The National Aeronautics and Space Administration (NASA) has discovered groundwater contamination, including perfluorooctane sulfonate (PFOS) and perfluorooctanoic acid (PFOA), at the Kennedy Space Center on Merritt Island, Florida, that exceeds the U.S. Environmental Protection Agency’s advisory level. PFOS and PFOA fall under the umbrella name per- and polyfluoroalkyl substances (PFAS).
While the contamination has only been confirmed at one groundwater site, the findings have prompted residents in the Satellite Beach area to question if the contamination in drinking water may be responsible for a cancer cluster, according to Florida Today.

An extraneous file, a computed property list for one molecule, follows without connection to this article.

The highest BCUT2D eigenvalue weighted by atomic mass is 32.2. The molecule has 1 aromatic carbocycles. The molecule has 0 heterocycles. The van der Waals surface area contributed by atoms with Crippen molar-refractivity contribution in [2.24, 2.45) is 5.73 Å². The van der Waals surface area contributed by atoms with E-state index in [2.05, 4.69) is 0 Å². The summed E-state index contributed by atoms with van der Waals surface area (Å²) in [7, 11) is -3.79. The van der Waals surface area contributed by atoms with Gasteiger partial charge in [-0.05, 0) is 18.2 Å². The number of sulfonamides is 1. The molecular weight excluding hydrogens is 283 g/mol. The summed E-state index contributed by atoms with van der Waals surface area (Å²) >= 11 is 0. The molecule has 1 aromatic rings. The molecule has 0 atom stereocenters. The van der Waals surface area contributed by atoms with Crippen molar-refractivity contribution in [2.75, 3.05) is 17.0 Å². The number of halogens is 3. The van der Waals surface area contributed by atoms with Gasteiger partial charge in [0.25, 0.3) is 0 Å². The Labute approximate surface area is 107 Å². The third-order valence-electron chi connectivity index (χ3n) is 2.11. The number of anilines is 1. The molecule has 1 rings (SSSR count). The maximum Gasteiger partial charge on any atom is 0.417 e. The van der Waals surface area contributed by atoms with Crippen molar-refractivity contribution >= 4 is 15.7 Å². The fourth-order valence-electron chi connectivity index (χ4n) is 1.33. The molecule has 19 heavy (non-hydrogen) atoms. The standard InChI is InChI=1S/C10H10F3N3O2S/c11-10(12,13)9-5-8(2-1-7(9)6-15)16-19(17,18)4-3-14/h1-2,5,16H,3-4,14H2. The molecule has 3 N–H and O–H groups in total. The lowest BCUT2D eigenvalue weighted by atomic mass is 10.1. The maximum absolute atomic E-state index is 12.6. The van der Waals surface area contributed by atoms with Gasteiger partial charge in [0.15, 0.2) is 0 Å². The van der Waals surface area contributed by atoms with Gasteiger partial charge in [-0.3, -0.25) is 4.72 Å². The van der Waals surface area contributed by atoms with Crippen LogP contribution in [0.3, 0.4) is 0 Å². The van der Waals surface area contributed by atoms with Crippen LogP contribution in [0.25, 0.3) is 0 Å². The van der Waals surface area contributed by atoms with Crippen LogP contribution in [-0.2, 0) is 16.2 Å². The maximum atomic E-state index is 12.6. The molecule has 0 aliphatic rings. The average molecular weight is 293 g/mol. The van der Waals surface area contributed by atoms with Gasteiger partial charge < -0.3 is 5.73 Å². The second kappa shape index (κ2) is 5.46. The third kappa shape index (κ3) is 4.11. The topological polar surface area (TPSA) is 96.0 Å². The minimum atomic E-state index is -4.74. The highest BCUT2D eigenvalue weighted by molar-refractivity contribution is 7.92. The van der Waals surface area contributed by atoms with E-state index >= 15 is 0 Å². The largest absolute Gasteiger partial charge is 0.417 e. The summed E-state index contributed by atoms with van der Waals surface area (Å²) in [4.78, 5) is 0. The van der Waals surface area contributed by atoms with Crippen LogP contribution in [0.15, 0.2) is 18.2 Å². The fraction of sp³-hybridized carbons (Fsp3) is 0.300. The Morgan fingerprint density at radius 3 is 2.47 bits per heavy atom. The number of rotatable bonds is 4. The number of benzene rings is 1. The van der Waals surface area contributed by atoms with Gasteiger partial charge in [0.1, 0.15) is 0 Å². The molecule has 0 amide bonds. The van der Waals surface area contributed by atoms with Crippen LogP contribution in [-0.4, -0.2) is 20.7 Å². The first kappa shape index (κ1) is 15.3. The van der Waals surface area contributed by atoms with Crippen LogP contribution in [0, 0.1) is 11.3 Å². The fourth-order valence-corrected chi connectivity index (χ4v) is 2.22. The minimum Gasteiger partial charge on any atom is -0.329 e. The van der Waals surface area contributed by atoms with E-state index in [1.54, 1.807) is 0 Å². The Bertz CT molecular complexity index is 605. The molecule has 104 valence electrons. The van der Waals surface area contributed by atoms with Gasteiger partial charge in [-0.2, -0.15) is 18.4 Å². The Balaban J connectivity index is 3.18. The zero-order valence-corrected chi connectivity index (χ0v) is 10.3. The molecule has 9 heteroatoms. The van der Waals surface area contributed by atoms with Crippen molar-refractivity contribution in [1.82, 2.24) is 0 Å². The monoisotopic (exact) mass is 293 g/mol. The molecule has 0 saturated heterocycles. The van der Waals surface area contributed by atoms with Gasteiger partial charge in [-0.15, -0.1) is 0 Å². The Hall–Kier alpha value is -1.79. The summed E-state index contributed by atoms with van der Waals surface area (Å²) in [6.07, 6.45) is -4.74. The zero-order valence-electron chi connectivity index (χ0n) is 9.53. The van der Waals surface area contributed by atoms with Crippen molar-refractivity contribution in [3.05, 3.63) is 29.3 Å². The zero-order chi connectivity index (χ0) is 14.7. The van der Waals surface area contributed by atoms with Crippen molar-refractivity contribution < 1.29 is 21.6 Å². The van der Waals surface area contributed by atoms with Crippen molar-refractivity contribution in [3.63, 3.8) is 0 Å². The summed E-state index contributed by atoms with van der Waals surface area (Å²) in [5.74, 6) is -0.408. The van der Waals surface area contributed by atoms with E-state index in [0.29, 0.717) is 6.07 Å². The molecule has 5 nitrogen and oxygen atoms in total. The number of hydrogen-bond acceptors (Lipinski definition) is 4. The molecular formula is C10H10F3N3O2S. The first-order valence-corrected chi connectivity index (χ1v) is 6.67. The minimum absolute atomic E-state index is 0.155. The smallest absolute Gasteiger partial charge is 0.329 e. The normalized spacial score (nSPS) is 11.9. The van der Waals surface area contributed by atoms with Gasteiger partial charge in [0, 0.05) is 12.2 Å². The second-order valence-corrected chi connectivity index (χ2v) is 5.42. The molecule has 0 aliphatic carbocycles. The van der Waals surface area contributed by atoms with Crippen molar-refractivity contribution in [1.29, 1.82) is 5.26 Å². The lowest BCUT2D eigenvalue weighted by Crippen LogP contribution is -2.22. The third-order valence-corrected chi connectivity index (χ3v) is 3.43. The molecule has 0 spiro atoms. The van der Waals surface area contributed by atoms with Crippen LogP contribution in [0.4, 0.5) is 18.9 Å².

The highest levels of PFOS and PFOA ever measured in alligators have been discovered in the blood of alligators between 2012 and 2015 near the space center, according to research published in the journal Environmental Toxicology and Chemistry.
The EPA currently does not provide groundwater target clean-up levels for the emerging contaminants, so NASA has said that it will continue to test its groundwater in 2019 to determine the level of pollution and be ready to act when the EPA issues target levels.
Many in the groundwater industry are working daily on PFAS-related issues, and NGWA’s Groundwater and PFAS: State of Knowledge and Practice, published last year, is one of the most comprehensive tools available on the topic. The text was crafted by 36 NGWA volunteers.
NGWA also has on online resource center on PFAS, which includes:
- A PFAS FAQs sheet
- Top 10 facts about PFAS
- NGWA’s involvement in PFAS at the federal level
- A homeowner checklist
- A list of EPA community events.
Visit the NGWA PFAS Resource Center.